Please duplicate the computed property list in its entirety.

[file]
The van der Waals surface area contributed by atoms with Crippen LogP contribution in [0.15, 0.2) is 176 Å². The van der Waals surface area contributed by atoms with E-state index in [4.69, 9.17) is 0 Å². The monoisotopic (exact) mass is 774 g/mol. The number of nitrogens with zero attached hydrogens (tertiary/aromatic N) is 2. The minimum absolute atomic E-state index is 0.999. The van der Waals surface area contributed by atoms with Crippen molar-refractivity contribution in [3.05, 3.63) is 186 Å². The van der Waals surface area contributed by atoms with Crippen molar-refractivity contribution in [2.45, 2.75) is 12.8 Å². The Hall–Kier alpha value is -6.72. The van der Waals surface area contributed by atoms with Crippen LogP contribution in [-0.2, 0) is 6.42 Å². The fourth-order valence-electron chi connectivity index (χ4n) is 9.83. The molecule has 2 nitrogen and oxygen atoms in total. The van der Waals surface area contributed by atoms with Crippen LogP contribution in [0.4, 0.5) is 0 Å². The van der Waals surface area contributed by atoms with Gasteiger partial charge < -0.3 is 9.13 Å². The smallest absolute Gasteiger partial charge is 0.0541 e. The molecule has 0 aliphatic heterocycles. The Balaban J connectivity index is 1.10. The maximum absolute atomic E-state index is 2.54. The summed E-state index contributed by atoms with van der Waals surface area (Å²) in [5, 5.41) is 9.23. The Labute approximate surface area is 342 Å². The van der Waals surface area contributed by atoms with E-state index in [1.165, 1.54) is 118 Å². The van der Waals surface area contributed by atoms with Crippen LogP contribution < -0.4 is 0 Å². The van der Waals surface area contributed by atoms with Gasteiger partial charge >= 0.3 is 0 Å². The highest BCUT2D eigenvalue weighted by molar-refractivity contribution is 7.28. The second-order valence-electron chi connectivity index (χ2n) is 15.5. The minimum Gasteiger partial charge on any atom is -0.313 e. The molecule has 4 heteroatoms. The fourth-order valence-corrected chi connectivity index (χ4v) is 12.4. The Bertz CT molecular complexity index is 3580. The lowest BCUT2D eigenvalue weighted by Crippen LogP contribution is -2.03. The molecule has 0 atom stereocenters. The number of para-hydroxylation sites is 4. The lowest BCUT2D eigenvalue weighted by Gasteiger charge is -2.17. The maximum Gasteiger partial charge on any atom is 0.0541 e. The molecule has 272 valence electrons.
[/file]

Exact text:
The van der Waals surface area contributed by atoms with Crippen LogP contribution in [0.15, 0.2) is 176 Å². The van der Waals surface area contributed by atoms with E-state index in [4.69, 9.17) is 0 Å². The monoisotopic (exact) mass is 774 g/mol. The number of nitrogens with zero attached hydrogens (tertiary/aromatic N) is 2. The minimum absolute atomic E-state index is 0.999. The van der Waals surface area contributed by atoms with Crippen molar-refractivity contribution in [3.05, 3.63) is 186 Å². The van der Waals surface area contributed by atoms with Crippen molar-refractivity contribution in [2.45, 2.75) is 12.8 Å². The Hall–Kier alpha value is -6.72. The van der Waals surface area contributed by atoms with Crippen LogP contribution in [-0.2, 0) is 6.42 Å². The fourth-order valence-electron chi connectivity index (χ4n) is 9.83. The molecule has 2 nitrogen and oxygen atoms in total. The van der Waals surface area contributed by atoms with Crippen LogP contribution in [0.4, 0.5) is 0 Å². The van der Waals surface area contributed by atoms with Gasteiger partial charge < -0.3 is 9.13 Å². The smallest absolute Gasteiger partial charge is 0.0541 e. The molecule has 0 aliphatic heterocycles. The Balaban J connectivity index is 1.10. The maximum absolute atomic E-state index is 2.54. The summed E-state index contributed by atoms with van der Waals surface area (Å²) in [5, 5.41) is 9.23. The Labute approximate surface area is 342 Å². The van der Waals surface area contributed by atoms with E-state index in [1.165, 1.54) is 118 Å². The van der Waals surface area contributed by atoms with Crippen LogP contribution < -0.4 is 0 Å². The van der Waals surface area contributed by atoms with Gasteiger partial charge >= 0.3 is 0 Å². The highest BCUT2D eigenvalue weighted by molar-refractivity contribution is 7.28. The second-order valence-electron chi connectivity index (χ2n) is 15.5. The minimum Gasteiger partial charge on any atom is -0.313 e. The molecule has 4 heteroatoms. The fourth-order valence-corrected chi connectivity index (χ4v) is 12.4. The Bertz CT molecular complexity index is 3580. The lowest BCUT2D eigenvalue weighted by Crippen LogP contribution is -2.03. The molecule has 0 atom stereocenters. The number of para-hydroxylation sites is 4. The lowest BCUT2D eigenvalue weighted by Gasteiger charge is -2.17. The maximum Gasteiger partial charge on any atom is 0.0541 e. The molecule has 272 valence electrons.